How snails can help treat chronic painApril 16th, 2008 - 4:13 pm ICT by admin
Sydney, April 16 (IANS) Molecules from snail venom could help in the development of an oral drug to treat chronic pain, a new study has found. Studies have shown that these molecules are effective in relieving neuropathic pain in animals, a very severe form of chronic pain and very difficult to treat.
“Regular pain occurs when the nervous system is stimulated by, for example, an injury, whereas neuropathic pain occurs when the nervous system itself is damaged,” said Richard Clark of the National Health and Medical Research Council (NHMRC) who conducted the study along with David Craik.
“Current treatment only provide meaningful relief for one in three patients, and all of the current leading drugs have serious side effects, as well as taking up to three weeks to begin to take effect.”
Peptides (small proteins) from snail venom can target these receptors with a high degree of accuracy, thus eliminating severe side effects.
But peptides also degrade rapidly in the body. Craik and Clark overcame this problem by engineering a circular peptide, using a circular protein backbone discovered by Craik and found in plants such as violets.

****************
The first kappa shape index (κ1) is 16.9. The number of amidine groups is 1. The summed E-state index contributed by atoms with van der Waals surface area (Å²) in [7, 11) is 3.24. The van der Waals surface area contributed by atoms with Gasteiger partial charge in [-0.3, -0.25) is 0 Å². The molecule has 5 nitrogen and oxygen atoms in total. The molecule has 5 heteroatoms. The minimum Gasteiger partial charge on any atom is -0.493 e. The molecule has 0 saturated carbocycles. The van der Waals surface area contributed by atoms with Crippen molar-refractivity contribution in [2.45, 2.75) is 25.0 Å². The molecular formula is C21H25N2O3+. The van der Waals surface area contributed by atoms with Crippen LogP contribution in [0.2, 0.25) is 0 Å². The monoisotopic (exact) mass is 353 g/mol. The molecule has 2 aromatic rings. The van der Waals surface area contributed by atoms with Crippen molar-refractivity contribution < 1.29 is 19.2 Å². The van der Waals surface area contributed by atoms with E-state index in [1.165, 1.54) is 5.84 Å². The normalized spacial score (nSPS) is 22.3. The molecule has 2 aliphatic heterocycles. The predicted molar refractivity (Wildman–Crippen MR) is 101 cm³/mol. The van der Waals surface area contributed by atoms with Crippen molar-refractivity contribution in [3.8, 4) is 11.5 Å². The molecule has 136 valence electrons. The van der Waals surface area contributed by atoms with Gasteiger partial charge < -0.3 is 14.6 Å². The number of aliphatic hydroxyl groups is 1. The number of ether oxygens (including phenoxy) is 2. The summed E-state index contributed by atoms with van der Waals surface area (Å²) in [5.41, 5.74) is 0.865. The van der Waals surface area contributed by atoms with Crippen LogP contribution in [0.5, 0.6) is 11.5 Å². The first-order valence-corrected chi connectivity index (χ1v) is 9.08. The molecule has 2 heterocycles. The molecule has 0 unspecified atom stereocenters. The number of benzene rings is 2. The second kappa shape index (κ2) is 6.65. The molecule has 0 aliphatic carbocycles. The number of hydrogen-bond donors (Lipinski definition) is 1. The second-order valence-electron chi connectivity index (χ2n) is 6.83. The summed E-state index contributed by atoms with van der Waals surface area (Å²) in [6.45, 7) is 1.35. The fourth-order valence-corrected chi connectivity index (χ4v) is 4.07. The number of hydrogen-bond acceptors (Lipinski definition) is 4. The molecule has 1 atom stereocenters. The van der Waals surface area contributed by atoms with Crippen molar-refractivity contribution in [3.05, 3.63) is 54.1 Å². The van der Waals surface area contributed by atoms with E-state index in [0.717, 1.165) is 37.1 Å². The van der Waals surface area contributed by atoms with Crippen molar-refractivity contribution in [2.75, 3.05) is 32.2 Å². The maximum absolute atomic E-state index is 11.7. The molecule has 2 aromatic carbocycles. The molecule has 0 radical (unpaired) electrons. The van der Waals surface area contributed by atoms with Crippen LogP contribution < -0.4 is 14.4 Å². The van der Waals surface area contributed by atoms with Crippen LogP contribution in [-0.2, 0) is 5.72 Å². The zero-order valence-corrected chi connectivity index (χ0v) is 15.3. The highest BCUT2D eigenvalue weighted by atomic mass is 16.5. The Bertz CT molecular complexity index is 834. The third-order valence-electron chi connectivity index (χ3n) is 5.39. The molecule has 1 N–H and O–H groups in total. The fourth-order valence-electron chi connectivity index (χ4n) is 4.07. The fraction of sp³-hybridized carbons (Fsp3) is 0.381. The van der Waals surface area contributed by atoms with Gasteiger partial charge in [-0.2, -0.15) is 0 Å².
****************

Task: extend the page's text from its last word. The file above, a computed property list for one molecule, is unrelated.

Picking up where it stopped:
“Successful outcomes from this project will provide additional confirmation of the suitability of our molecule as a treatment for neuropathic pain,” Clark said.
“Armed with these data, we will be able to secure a commercial partner and develop this molecule into a tablet for sufferers of chronic pain.”
Tags: chronic pain, commercial partner, craik, medical research council, molecule, molecules, national health and medical research council, nervous system, nhmrc, oral drug, peptide, peptides, protein backbone, proteins, receptors, richard clark, snails, suitability, venom, violets